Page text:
Vaccines boost protection

On the other hand, when those who recovered do get vaccinated, the shot acts as a booster for the body’s natural immunity, providing particularly strong protection against infection, according to The New York Times. Experts believe natural immunity combined with the vaccine will likely provide long-lasting protection and robust immunity against variants. This is because natural immunity produces more diverse antibodies which can protect against more variants, and the vaccine then boosts those antibodies, ensuring they don’t fade away.

Immunity from the vaccine is also far more consistent and easier to study and track. This allows scientists to better predict when boosters may be needed to offer continued protection against infection and community spread, according to The New York Times.

October 7, 2021

COVID-19 Updates: U.S. Deaths Surpass 700,000

Preventable deaths

As of last week, more than 700,000 people in the United States have died of COVID-19, surpassing the 1918 influenza outbreak, which claimed about 675,000 lives. COVID-19 is now the deadliest pandemic in American history, according to The New York Times. Although vaccines are widely and readily available to everyone over the age of 12 in the U.S., vaccine hesitancy and misinformation has left millions vulnerable to severe illness and death. As the highly contagious Delta variant surged here and abroad this summer, the U.S. had one of the highest death rates among countries with a plentiful vaccine supply.

What is significant about this milestone is that the majority of the most recent 100,000 deaths were entirely preventable. More than 90% of COVID-19 deaths are among the unvaccinated. The data is not yet complete, but so far the CDC has identified just 2,900 vaccinated deaths among the 100,000 people who died since the middle of June, according to The New York Times. The most recent deaths were also among younger populations, with 40% being under the age of 65. Because those 65 and older are the most likely to be vaccinated, the Delta surge hit the American workforce harder than previous virus surges.

Delta subsiding

The good news is that the Delta surge appears to be subsiding, following the same two-and-a-half-month cycle seen in other countries and in previous surges. It’s unclear exactly why Covid surges tend to follow a two-month cycle, and there are certainly exceptions, but with healthcare resources stretched thin around the country, a steady decline in cases is a welcome relief. The New York Times reports that daily new infections have fallen by 35% since September 1. Hospitalizations and deaths have also begun falling, though these numbers tend to lag a few weeks behind new case data.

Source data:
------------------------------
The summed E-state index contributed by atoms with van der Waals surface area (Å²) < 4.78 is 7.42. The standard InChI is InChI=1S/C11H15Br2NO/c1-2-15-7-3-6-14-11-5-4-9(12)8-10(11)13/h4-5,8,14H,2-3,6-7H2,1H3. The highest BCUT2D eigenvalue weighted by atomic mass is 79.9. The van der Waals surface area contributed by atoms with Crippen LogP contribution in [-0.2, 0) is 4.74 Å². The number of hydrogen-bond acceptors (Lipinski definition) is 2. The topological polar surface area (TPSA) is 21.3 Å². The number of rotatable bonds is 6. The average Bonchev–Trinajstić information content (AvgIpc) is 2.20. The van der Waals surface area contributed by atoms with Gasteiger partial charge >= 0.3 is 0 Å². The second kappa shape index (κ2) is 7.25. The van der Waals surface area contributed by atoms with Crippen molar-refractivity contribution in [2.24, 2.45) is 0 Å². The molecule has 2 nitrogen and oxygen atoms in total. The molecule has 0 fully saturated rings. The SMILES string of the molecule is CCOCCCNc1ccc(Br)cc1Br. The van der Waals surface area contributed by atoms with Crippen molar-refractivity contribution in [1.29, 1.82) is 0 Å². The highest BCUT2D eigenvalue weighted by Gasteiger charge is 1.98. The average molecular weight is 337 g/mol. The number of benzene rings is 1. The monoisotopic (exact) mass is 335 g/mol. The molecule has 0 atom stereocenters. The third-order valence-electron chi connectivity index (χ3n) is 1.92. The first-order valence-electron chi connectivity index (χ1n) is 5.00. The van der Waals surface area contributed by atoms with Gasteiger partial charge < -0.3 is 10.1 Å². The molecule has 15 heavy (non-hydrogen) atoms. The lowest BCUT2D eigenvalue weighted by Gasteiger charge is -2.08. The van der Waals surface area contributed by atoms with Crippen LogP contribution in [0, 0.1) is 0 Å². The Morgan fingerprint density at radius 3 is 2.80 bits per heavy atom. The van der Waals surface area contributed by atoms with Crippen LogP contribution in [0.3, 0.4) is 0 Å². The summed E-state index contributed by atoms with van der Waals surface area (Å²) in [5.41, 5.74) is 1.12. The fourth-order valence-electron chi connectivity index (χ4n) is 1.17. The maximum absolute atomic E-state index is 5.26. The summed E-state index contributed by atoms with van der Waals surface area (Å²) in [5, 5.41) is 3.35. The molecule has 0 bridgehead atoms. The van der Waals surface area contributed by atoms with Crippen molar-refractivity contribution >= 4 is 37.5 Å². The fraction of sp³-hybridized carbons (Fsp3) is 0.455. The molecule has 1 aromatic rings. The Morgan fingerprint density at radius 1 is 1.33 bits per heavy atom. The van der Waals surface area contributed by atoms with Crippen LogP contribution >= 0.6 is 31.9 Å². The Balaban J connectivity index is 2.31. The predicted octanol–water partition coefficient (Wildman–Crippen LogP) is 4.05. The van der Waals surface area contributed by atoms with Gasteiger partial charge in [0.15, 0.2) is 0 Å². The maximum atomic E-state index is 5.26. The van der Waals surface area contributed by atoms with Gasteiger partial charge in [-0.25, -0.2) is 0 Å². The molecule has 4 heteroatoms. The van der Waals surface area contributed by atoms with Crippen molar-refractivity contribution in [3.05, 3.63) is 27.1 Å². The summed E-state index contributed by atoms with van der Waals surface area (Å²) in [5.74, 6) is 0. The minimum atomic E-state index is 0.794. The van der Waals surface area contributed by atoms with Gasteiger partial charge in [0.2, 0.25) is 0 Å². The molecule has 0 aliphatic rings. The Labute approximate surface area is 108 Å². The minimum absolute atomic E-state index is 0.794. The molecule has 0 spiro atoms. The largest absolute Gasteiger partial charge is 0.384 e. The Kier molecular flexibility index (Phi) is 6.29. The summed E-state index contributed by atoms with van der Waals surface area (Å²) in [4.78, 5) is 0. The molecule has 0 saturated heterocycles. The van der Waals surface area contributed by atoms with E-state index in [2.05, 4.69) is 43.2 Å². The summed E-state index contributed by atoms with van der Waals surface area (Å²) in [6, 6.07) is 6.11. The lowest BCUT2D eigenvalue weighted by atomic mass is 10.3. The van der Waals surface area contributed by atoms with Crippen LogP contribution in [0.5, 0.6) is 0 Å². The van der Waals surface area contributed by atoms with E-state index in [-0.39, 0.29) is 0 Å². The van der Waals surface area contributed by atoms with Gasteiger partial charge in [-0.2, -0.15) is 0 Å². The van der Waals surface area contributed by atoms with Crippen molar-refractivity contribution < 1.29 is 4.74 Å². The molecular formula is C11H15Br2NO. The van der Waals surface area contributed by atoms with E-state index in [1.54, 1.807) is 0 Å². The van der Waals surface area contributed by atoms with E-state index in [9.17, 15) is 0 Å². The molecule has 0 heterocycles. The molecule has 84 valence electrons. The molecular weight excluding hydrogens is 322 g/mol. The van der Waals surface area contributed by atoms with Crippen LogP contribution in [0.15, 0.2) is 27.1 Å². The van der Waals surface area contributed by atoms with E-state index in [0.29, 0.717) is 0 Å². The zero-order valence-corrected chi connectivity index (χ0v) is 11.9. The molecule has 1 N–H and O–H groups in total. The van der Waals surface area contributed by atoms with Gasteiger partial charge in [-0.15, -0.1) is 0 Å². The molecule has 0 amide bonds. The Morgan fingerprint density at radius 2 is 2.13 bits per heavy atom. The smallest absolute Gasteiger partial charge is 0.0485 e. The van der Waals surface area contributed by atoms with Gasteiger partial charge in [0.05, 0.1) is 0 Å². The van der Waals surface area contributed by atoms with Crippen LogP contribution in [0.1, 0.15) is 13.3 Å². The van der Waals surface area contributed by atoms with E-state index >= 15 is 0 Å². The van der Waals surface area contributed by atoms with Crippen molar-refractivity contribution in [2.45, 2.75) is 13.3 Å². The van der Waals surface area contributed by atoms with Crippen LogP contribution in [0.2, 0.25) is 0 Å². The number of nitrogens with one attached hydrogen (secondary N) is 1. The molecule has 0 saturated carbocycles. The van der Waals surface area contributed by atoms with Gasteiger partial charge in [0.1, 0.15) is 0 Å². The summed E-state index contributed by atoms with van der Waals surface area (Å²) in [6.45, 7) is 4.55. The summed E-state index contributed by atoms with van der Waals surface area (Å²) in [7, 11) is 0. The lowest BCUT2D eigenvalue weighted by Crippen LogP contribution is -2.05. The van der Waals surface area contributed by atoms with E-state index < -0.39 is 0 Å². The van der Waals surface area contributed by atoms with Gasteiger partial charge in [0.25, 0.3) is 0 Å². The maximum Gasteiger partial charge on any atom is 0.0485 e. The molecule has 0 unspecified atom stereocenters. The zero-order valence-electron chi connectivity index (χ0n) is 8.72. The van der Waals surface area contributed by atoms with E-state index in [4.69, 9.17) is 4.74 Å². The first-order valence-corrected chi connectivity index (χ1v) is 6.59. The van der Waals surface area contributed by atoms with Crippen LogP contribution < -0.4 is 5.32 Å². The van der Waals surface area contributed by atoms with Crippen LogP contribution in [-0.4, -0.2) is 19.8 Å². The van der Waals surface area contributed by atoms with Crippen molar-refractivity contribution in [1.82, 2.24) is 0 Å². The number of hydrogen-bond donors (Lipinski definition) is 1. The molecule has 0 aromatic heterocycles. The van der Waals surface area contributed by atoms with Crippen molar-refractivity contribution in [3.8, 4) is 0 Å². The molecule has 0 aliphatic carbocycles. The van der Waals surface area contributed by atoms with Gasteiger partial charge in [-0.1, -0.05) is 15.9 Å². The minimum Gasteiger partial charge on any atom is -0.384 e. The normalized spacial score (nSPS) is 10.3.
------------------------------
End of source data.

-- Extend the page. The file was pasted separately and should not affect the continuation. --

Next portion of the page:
As immunity increases through a combination of vaccination and infection, some experts are hopeful that this will be the last major wave able to cause such widespread death in the U.S., according to The New York Times. We are also moving closer to having vaccines available for young children, which is another reason to be hopeful. However, it’s important to note that the pandemic has continued to surprise us over the past eighteen months, and no one can predict what’s next with certainty. Vaccines, masks, and social distancing continue to provide the best protection against infection, even with cases in decline.

October 1, 2021

COVID-19 Updates: Employers Enforce Vaccine Deadlines

Employer mandates prove largely effective

This week marks the arrival of many deadlines for employer-mandated vaccines around the country. In California, for example, healthcare employees had to be vaccinated by the end of September or risk termination. According to The New York Times, so far employer mandates are proving largely effective with examples rolling in from companies where hundreds of previously unvaccinated employees are receiving their shots in the weeks leading up to the deadline. Cedars-